The North Carolina Center for Health & Wellness at UNC Asheville (NCCHW) has received a major grant from the federal Centers for Disease Control and Prevention to initiate and support arthritis awareness and programs for people with arthritis in communities across the state. The grant will provide $250,000-500,000 annually for five years with a goal of reaching more than 174,000 North Carolinians.
“Arthritis can lead people to limit their physical activity, which can then open to the door to serious health problems in older adults. So our goal is to get more arthritis suffers involved with the kinds of walking programs and other aspects of care that are demonstrated to help most,” said Amy Joy Lanou, NCCHW’s new executive director and professor of health and wellness at UNC Asheville. “We are excited that among the many applicants across the country, the CDC chose North Carolina and specifically the NCCHW, to implement a state-based approach to increase self-management behaviors and improve the quality of life of adults with arthritis. This five-year grant will allow us to expand relationships with health care providers and help new organizations begin to serve adults with arthritis.”
The arthritis initiative continues NCCHW’s focused work to improve the health of North Carolinians as they age. NCCHW serves as the statewide entry point to many evidence-based programs in chronic disease and chronic pain self-management, walking, and falls prevention. The center received grant funding last year to work with partner agencies to facilitate referrals from health care providers in 19 Western North Carolina counties to falls prevention programs which promote appropriate physical activity and teach prevention strategies to at-risk older adults. This new grant supports NCCHW’s work to create a continuum of care for adults statewide.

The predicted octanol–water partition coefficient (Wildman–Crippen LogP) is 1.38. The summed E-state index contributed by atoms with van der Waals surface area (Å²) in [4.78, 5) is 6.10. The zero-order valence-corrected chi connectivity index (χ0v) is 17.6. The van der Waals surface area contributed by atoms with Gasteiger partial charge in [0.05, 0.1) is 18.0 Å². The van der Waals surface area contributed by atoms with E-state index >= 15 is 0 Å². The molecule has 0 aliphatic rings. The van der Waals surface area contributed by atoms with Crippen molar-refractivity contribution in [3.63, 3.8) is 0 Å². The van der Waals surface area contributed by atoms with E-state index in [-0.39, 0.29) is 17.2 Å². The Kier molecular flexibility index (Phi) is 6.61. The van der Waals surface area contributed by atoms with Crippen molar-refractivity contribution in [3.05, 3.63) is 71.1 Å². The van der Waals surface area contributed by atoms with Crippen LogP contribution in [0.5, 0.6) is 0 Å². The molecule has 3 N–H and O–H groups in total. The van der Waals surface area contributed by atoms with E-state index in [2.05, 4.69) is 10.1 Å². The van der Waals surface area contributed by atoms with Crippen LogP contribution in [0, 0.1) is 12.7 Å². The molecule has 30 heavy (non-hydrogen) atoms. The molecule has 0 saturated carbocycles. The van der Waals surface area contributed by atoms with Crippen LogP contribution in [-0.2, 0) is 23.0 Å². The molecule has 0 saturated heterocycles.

“Together with our partners providing care and education across North Carolina, we hope to move the needle on major indicators that are tracked by the North Carolina Office of State Health Statistics,” said Nicolle Miller, NCCHW director of state and community collaboration and project director for this grant. “Over five years, we hope to improve physical activity levels and health status among adults with arthritis, engage more adults with arthritis in self-management and walking programs, and increase health education provided to adults with arthritis.”
NCCHW was launched at UNC Asheville in 2010, and works statewide to impact policy, build capacity and create health initiatives through a web of community partners all over North Carolina providing wellness programs and education. With a staff of seven and offices in Asheville and Raleigh, NCCHW continues to add to its list of partners and reach more people across the state with wellness education and programs. For more information, visit ncchw.unca.edu.